Drug induced hepatotoxicity: data from the Serbian pharmacovigilance database.

Published

Journal Article

PURPOSE: The main aim of this study was to determine the most frequently reported drugs to the Serbian Pharmacovigilance Database (SPD) with suspected induced hepatotoxicity. Additionally, reasons for the low reporting rate of adverse drug reactions (ADRs) in Serbia were identified. METHODS: Retrospective observational study of spontaneously reported ADRs recorded in the SPD from January 1995 to December 2008 was performed. The Medical Dictionary for Regulatory Activities (MedDRA) was used to identify cases of hepatobiliary disorders (HD). Drugs were classified using the Anatomical Therapeutic Chemical (ATC) classification. Medline and WHO-UMC databases were used to address specific queries suggested by our results. The questionnaire was used to investigate the health care professionals' knowledge and practice related to spontaneous reporting. RESULTS: Among the 1804 reports of ADRs recorded in the SPD between 1995 and 2008, 70 (3.9%) cases of HD were identified. Drugs most frequently associated with hepatotoxicity were anti-infectives for systemic use, drugs affecting the nervous system, herbal products, hypolipemics, and anticoagulant drugs (26.83, 24.39, 12.20, 9.76, and 8.54% cases, respectively). Four cases (5.71%) of liver injury resulted in death, which accounted for 10.26% of all ADR fatalities reported to the SPD. The main reasons for not reporting ADRs were lack of reporting knowledge (30.26%), well-known ADRs (29.89%), and insecurity about causality relationship (15.50%). CONCLUSIONS: Anti-infectives, nervous system drugs, and herbal products were the most common drug classes reported for hepatotoxicity in Serbia. There is a need for additional education about ADRs, and enhanced reporting by health care professionals.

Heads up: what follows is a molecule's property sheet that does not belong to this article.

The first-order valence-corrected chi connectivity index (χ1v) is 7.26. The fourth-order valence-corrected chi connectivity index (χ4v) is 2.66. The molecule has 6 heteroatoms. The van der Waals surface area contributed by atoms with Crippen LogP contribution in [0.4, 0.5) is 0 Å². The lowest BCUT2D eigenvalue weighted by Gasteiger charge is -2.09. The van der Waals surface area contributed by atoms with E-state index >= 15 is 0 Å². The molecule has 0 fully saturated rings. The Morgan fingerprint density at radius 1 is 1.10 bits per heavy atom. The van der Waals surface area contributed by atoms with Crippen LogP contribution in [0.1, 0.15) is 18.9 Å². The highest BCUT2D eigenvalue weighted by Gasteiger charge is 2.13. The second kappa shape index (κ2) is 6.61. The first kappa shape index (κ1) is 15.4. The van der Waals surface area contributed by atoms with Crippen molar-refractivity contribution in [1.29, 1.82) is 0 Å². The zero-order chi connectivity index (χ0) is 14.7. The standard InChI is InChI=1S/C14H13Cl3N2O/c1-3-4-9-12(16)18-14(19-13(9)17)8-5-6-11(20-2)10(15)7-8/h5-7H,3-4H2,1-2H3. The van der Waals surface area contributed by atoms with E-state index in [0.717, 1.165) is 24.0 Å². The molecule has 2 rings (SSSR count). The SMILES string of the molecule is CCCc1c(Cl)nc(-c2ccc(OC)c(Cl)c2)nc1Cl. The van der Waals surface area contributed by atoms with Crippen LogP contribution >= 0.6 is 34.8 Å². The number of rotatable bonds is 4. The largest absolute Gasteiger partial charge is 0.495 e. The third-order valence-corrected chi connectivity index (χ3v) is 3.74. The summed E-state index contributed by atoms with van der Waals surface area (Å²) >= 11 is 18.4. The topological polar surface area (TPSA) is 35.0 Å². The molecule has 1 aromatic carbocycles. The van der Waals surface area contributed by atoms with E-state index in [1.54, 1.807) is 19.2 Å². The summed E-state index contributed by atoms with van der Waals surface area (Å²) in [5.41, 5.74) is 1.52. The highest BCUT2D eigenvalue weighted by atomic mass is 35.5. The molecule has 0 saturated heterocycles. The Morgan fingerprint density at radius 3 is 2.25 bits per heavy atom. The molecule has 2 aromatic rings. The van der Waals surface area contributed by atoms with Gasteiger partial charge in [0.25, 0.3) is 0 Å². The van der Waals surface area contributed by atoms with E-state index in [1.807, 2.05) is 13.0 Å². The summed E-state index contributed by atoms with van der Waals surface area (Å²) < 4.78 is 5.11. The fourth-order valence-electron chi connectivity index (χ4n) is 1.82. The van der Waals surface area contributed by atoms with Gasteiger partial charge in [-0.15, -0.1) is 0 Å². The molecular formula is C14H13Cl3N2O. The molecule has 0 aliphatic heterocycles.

Full Text

Duke Authors

Cited Authors

  • Petronijevic, M; Ilic, K; Suzuki, A

Published Date

  • April 2011

Published In

Volume / Issue

  • 20 / 4

Start / End Page

  • 416 - 423

PubMed ID

  • 21370308

Pubmed Central ID

  • 21370308

Electronic International Standard Serial Number (EISSN)

  • 1099-1557

Digital Object Identifier (DOI)

  • 10.1002/pds.2115

Language

  • eng

Conference Location

  • England